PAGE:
Tell it noone – November 9th a turning point in German history

During my schooltime I never would have believed that I ever would take a look into the dark chapter of the late German history – the second world war. Because in my time there was no other topic in history lessons and at every school exchange it was said that we did these to make amends for that war. Then I thought to myself, why I as a daughter of a child born after the war was troubled with this and why history was not left alone.

Since then the world has changed, I have changed. And so I visited the the Lascaris War Rooms in Malta last week where 1942 the Britains decided the fight for Malta. Though we talked so much about this war at school I never knew that Malta was part of it. Then yesterday I went to the cinema with my friends to see the documetary film „Tell it noone“ which was made after the book of the same titly by Rand and Lillian Crott. Both tell the lovestory of a yound norwegian woman and a German soldier, who was half jewish, during the war. A very touching story of a strong young woman who followed her heart though the whole world seemed to be against her. It is also a story of people being threatend, haunted and tormented because being some part jewish.

A dark chapter in German history which became visible to the world 80 years ago with the night of the „Reichsprogrom“, when Jews were arrested. A way that had started 15 years earlier with the putsch of Hitler and Ludendorf which though failure started the way for the NSDAP. A way that even today 73 years after the war ended still throws shadows on Germany. A way which effects do not only pain me but also my children who are the third generation born after the war. Seeing film documents of that time they are cryinge and asking me: Why did they do that? Why did they throw bombs on innocent people and old cultural monuments? Bombs that even today are still lyning in the earth and take enormous sums each year to be disarmed. Why did they burn half of Norway? Why had so many people to die in prisoner-of-war and concentration camps? Why were women because of their love discriminated? – Legitimate questions. Questions that I cannot answer. Questions that our grandchildren or greatgrandchildren hopefully will not have to ask about our time.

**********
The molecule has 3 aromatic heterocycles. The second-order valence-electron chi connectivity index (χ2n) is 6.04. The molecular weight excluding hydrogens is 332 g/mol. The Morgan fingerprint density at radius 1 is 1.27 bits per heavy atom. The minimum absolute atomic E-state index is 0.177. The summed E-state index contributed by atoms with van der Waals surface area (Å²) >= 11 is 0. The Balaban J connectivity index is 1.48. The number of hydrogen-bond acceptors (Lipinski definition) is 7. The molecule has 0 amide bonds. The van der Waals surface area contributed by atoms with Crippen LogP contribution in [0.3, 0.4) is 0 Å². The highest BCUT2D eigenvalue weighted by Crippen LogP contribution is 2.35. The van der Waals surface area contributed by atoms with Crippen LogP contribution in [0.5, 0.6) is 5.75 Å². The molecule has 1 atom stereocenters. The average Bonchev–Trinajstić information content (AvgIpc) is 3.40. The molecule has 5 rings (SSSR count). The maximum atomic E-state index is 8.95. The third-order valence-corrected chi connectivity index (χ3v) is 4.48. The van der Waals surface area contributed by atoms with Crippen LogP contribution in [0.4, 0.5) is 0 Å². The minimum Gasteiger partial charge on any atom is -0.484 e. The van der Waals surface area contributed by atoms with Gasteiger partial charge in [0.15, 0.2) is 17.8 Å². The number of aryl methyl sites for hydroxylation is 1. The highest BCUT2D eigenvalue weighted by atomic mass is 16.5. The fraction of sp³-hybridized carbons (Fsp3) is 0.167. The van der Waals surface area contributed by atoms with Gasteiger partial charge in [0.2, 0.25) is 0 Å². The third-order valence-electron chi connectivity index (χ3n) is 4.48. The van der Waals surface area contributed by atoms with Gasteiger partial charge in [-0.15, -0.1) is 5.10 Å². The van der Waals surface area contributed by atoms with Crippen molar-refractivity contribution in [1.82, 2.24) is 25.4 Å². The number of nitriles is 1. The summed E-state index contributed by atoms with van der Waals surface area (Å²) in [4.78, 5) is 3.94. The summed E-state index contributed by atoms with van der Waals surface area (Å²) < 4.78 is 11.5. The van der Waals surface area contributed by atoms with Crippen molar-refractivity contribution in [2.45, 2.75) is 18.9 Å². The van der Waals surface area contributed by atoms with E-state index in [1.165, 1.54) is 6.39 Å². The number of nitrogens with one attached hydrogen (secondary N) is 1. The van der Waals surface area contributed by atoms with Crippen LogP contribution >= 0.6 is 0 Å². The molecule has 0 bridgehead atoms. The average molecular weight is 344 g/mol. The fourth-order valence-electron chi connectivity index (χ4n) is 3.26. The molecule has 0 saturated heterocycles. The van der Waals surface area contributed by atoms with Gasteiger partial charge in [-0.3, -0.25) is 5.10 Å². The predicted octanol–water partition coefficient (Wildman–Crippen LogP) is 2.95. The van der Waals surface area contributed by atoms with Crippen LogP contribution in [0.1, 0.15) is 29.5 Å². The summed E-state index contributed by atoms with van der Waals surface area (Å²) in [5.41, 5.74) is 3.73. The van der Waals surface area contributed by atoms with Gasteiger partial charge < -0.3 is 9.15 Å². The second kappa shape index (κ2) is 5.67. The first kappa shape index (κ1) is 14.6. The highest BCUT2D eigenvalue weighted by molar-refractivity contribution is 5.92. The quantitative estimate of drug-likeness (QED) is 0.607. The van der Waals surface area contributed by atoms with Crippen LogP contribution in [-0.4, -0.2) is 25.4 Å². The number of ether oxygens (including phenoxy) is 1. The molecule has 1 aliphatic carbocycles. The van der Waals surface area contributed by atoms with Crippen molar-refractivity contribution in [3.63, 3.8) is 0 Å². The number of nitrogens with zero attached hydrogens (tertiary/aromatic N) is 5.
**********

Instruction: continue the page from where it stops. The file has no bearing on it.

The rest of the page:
But on November 9th there was not only written dark history but also good one. 100 years before today German democracy begun with the end of monarchy, and 29 years ago the German-German wall fell. More on that in the Süddeutschen Nachrichten. I hope that the future will bear more of these good days to compensate for the infamous ones.

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